Then I was packed and Sally and I headed out. That’s when Sally told me what actually happened.

The guy had called the waitress over. He said he didn’t have enough cash for a tip and asked if there was an atm nearby. Then he walked down the street in cold, windy weather to the atm, got some money out, walked back to the brewery, and dropped money in my tip jar.

With all the shit that has gone on this year, and all the bills and such that he probably had to pay, he took time and money out to show how much he enjoyed hearing me playing my music.

Damned if I didn’t appreciate it! And feel grateful.

Keep writing the songs that are in your heart.

Peace be with you.

paypal.me/danroark

 

 

 

Except for playing Zoom open mics for almost nine months now, I was late to the livestream train. I’ve stuttered all my life and I hate talking on the phone because I can’t look them in the eye. So performing to a camera and interacting with people I’m not sure are there was a daunting task. But I’ve played live long enough to be able to get past that. It’s just that having all this freaking time on my hands has made it hard to follow a thought at times. Then there are the times I can’t stop the thoughts from coming en masse at top speed.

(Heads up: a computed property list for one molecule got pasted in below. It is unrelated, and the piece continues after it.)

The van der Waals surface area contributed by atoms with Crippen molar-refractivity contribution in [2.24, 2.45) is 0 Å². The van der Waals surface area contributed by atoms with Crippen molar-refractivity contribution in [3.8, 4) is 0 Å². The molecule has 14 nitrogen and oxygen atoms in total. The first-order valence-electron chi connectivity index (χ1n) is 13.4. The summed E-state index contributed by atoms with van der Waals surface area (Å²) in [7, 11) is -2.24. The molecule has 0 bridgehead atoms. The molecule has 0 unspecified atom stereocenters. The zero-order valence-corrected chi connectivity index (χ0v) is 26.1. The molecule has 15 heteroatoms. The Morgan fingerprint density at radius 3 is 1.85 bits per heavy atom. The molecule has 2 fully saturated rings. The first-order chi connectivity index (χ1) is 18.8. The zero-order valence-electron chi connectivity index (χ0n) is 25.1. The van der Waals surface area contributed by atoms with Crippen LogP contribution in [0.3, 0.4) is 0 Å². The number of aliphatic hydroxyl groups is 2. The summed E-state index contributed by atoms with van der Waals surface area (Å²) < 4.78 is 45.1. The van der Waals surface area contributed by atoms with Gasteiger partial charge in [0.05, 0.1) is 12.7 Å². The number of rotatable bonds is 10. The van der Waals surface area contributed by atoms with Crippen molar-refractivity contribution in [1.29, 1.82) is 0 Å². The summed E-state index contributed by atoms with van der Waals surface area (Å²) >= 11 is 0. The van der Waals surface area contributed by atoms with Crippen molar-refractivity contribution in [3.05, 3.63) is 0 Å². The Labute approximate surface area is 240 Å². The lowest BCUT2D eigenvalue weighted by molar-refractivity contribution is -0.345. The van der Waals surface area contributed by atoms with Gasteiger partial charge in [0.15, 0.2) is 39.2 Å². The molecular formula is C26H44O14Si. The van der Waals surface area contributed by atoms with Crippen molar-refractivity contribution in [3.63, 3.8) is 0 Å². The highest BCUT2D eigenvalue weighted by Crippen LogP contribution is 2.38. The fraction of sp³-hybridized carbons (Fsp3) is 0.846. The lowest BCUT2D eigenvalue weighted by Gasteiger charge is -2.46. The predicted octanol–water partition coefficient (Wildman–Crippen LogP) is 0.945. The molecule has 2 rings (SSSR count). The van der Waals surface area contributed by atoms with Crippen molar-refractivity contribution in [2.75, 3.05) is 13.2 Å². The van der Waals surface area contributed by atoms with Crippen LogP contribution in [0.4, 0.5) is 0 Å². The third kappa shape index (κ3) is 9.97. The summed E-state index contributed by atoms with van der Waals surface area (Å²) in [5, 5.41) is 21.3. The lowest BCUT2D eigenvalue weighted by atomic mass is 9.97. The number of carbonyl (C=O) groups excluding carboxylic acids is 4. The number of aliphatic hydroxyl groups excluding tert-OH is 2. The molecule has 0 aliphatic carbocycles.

That’s just an explanation, not the pitfalls I was referring to. Doing a livestream from home with my home studio setup results in minimal problems. Except, of course, for operator error, which causes me to exclaim to myself out loud, “way to go, dumbass!” The reason there are few to no problems is because I control the variables. When I’m at our friend, Sally’s, house, the point is the same with the exception of occasional lapse in wifi reception.

Hotels aren’t too bad if I use my hotspot as long as they aren’t out in the middle of nowhere. The acoustics are obviously good and I can get all the light I need. At one hotel, I got a notice that there was not enough bandwidth, but it didn’t seem to effect the livestream. That was also the Monday night Songwriters Benefit for Poor David’s Pub and the Kerrville Folk Festival hosted by Rob Case, so it was about four hours. Which would explain that.

But in places like breweries the variables increase. The noise and electricity of the brewing and cooking equipment for example. Reception even with my hotspot was dicey – it was in the mountains. The video sucked and the sound cut in and out. But I didn’t know that until I tried to watch it the next day. One of the major problems/variables is that I’m doing it myself and don’t have anyone to man the computer while I’m playing. The second brewery I tried a livestream in, the video was perfect, but the sound was garbled.

I think I know what the problem was. But I’ve already called myself a dumbass over it at least three times, so I’m not going to further my own embarrassment by telling you what it was. If you make sure what should be turned off is off, and what should be turned on is on, you won’t repeat that particular issue. That is – if that’s what it was. Which comes back to knowing the variables. Which I didn’t and don’t as far as the two breweries.